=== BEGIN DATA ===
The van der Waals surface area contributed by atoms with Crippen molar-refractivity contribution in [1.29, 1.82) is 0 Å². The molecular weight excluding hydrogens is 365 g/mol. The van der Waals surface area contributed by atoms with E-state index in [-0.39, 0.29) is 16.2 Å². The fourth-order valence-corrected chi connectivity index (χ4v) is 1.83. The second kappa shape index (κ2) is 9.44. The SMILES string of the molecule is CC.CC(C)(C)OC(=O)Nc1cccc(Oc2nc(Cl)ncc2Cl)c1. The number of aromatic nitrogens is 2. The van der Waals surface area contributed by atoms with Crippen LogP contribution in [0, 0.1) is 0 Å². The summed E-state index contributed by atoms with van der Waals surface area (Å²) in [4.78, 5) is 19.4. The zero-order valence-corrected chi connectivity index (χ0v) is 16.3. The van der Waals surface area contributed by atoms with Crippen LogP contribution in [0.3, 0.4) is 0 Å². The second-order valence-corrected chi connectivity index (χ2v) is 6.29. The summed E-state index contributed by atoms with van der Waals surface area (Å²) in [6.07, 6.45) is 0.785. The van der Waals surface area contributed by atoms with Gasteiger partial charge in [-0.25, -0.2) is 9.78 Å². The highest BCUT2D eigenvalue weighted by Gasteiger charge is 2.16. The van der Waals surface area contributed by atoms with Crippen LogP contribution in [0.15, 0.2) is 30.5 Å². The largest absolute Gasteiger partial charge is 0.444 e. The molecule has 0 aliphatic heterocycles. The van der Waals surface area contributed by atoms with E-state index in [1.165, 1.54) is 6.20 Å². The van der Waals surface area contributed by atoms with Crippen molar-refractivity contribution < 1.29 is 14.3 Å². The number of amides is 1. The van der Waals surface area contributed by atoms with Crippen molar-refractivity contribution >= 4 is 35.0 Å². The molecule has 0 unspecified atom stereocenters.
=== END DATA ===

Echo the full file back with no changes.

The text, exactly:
The van der Waals surface area contributed by atoms with Crippen molar-refractivity contribution in [1.29, 1.82) is 0 Å². The molecular weight excluding hydrogens is 365 g/mol. The van der Waals surface area contributed by atoms with E-state index in [-0.39, 0.29) is 16.2 Å². The fourth-order valence-corrected chi connectivity index (χ4v) is 1.83. The second kappa shape index (κ2) is 9.44. The SMILES string of the molecule is CC.CC(C)(C)OC(=O)Nc1cccc(Oc2nc(Cl)ncc2Cl)c1. The number of aromatic nitrogens is 2. The van der Waals surface area contributed by atoms with Crippen LogP contribution in [0, 0.1) is 0 Å². The summed E-state index contributed by atoms with van der Waals surface area (Å²) in [4.78, 5) is 19.4. The zero-order valence-corrected chi connectivity index (χ0v) is 16.3. The van der Waals surface area contributed by atoms with Crippen LogP contribution in [0.3, 0.4) is 0 Å². The second-order valence-corrected chi connectivity index (χ2v) is 6.29. The summed E-state index contributed by atoms with van der Waals surface area (Å²) in [6.07, 6.45) is 0.785. The van der Waals surface area contributed by atoms with Gasteiger partial charge in [-0.25, -0.2) is 9.78 Å². The highest BCUT2D eigenvalue weighted by Gasteiger charge is 2.16. The van der Waals surface area contributed by atoms with Crippen LogP contribution in [0.15, 0.2) is 30.5 Å². The largest absolute Gasteiger partial charge is 0.444 e. The molecule has 0 aliphatic heterocycles. The van der Waals surface area contributed by atoms with E-state index in [1.165, 1.54) is 6.20 Å². The van der Waals surface area contributed by atoms with Crippen molar-refractivity contribution < 1.29 is 14.3 Å². The number of amides is 1. The van der Waals surface area contributed by atoms with Crippen molar-refractivity contribution >= 4 is 35.0 Å². The molecule has 0 unspecified atom stereocenters.